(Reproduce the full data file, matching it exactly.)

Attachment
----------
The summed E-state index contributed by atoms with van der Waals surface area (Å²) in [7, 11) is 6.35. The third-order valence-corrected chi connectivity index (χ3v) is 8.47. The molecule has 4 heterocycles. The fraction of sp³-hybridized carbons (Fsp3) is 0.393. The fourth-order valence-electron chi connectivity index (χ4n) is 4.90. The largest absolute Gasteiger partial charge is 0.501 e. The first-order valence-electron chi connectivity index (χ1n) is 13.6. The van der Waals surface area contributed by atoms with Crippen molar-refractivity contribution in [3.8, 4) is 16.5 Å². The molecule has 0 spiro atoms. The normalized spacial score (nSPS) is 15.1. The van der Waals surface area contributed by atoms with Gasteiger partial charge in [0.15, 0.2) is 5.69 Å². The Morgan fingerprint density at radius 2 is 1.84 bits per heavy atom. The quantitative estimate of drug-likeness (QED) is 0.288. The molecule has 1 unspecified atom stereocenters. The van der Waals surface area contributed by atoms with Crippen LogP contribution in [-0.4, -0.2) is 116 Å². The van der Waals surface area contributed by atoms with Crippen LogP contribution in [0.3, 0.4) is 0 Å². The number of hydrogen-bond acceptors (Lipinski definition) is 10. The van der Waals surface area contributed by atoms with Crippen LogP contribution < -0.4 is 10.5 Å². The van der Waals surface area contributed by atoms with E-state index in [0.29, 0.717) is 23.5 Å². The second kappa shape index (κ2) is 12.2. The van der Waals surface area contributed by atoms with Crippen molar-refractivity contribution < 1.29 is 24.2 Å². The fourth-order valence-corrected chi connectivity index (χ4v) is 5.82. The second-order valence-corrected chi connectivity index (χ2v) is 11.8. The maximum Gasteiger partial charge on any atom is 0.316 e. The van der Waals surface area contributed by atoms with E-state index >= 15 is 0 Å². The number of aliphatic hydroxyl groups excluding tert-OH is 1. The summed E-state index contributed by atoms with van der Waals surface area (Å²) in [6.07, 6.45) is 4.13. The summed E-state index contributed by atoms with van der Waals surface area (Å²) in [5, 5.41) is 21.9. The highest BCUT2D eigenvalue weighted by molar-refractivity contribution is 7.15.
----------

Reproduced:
The summed E-state index contributed by atoms with van der Waals surface area (Å²) in [7, 11) is 6.35. The third-order valence-corrected chi connectivity index (χ3v) is 8.47. The molecule has 4 heterocycles. The fraction of sp³-hybridized carbons (Fsp3) is 0.393. The fourth-order valence-electron chi connectivity index (χ4n) is 4.90. The largest absolute Gasteiger partial charge is 0.501 e. The first-order valence-electron chi connectivity index (χ1n) is 13.6. The van der Waals surface area contributed by atoms with Crippen molar-refractivity contribution in [3.8, 4) is 16.5 Å². The molecule has 0 spiro atoms. The normalized spacial score (nSPS) is 15.1. The van der Waals surface area contributed by atoms with Gasteiger partial charge in [0.15, 0.2) is 5.69 Å². The Morgan fingerprint density at radius 2 is 1.84 bits per heavy atom. The quantitative estimate of drug-likeness (QED) is 0.288. The molecule has 1 unspecified atom stereocenters. The van der Waals surface area contributed by atoms with Crippen LogP contribution in [-0.4, -0.2) is 116 Å². The van der Waals surface area contributed by atoms with Crippen LogP contribution in [0.3, 0.4) is 0 Å². The number of hydrogen-bond acceptors (Lipinski definition) is 10. The van der Waals surface area contributed by atoms with Crippen LogP contribution < -0.4 is 10.5 Å². The van der Waals surface area contributed by atoms with E-state index in [0.29, 0.717) is 23.5 Å². The second kappa shape index (κ2) is 12.2. The van der Waals surface area contributed by atoms with Crippen molar-refractivity contribution < 1.29 is 24.2 Å². The fourth-order valence-corrected chi connectivity index (χ4v) is 5.82. The second-order valence-corrected chi connectivity index (χ2v) is 11.8. The maximum Gasteiger partial charge on any atom is 0.316 e. The van der Waals surface area contributed by atoms with E-state index >= 15 is 0 Å². The number of aliphatic hydroxyl groups excluding tert-OH is 1. The summed E-state index contributed by atoms with van der Waals surface area (Å²) in [6.07, 6.45) is 4.13. The summed E-state index contributed by atoms with van der Waals surface area (Å²) in [5, 5.41) is 21.9. The highest BCUT2D eigenvalue weighted by molar-refractivity contribution is 7.15.